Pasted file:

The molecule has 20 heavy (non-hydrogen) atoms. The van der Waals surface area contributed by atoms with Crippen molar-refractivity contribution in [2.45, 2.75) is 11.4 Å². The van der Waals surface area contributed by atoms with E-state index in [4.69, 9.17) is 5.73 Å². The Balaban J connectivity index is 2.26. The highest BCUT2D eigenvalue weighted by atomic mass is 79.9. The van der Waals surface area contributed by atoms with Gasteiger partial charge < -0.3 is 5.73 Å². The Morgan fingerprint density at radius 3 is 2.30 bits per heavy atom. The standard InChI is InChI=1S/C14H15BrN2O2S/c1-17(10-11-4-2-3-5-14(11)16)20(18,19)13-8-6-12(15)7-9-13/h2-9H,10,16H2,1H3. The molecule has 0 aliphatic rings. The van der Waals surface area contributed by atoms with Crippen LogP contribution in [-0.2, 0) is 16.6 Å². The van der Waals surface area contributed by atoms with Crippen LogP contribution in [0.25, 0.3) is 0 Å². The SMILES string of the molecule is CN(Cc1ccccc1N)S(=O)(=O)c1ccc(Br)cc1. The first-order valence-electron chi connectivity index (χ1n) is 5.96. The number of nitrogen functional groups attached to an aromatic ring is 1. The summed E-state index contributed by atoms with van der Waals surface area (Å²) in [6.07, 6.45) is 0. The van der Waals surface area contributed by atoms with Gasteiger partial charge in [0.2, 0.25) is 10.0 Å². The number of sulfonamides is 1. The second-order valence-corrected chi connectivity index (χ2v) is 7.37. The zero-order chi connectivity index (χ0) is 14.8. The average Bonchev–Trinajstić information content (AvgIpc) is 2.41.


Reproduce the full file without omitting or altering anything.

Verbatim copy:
The molecule has 20 heavy (non-hydrogen) atoms. The van der Waals surface area contributed by atoms with Crippen molar-refractivity contribution in [2.45, 2.75) is 11.4 Å². The van der Waals surface area contributed by atoms with E-state index in [4.69, 9.17) is 5.73 Å². The Balaban J connectivity index is 2.26. The highest BCUT2D eigenvalue weighted by atomic mass is 79.9. The van der Waals surface area contributed by atoms with Gasteiger partial charge < -0.3 is 5.73 Å². The Morgan fingerprint density at radius 3 is 2.30 bits per heavy atom. The standard InChI is InChI=1S/C14H15BrN2O2S/c1-17(10-11-4-2-3-5-14(11)16)20(18,19)13-8-6-12(15)7-9-13/h2-9H,10,16H2,1H3. The molecule has 0 aliphatic rings. The van der Waals surface area contributed by atoms with Crippen LogP contribution in [-0.2, 0) is 16.6 Å². The van der Waals surface area contributed by atoms with Crippen LogP contribution in [0.25, 0.3) is 0 Å². The SMILES string of the molecule is CN(Cc1ccccc1N)S(=O)(=O)c1ccc(Br)cc1. The first-order valence-electron chi connectivity index (χ1n) is 5.96. The number of nitrogen functional groups attached to an aromatic ring is 1. The summed E-state index contributed by atoms with van der Waals surface area (Å²) in [6.07, 6.45) is 0. The van der Waals surface area contributed by atoms with Gasteiger partial charge in [0.2, 0.25) is 10.0 Å². The number of sulfonamides is 1. The second-order valence-corrected chi connectivity index (χ2v) is 7.37. The zero-order chi connectivity index (χ0) is 14.8. The average Bonchev–Trinajstić information content (AvgIpc) is 2.41.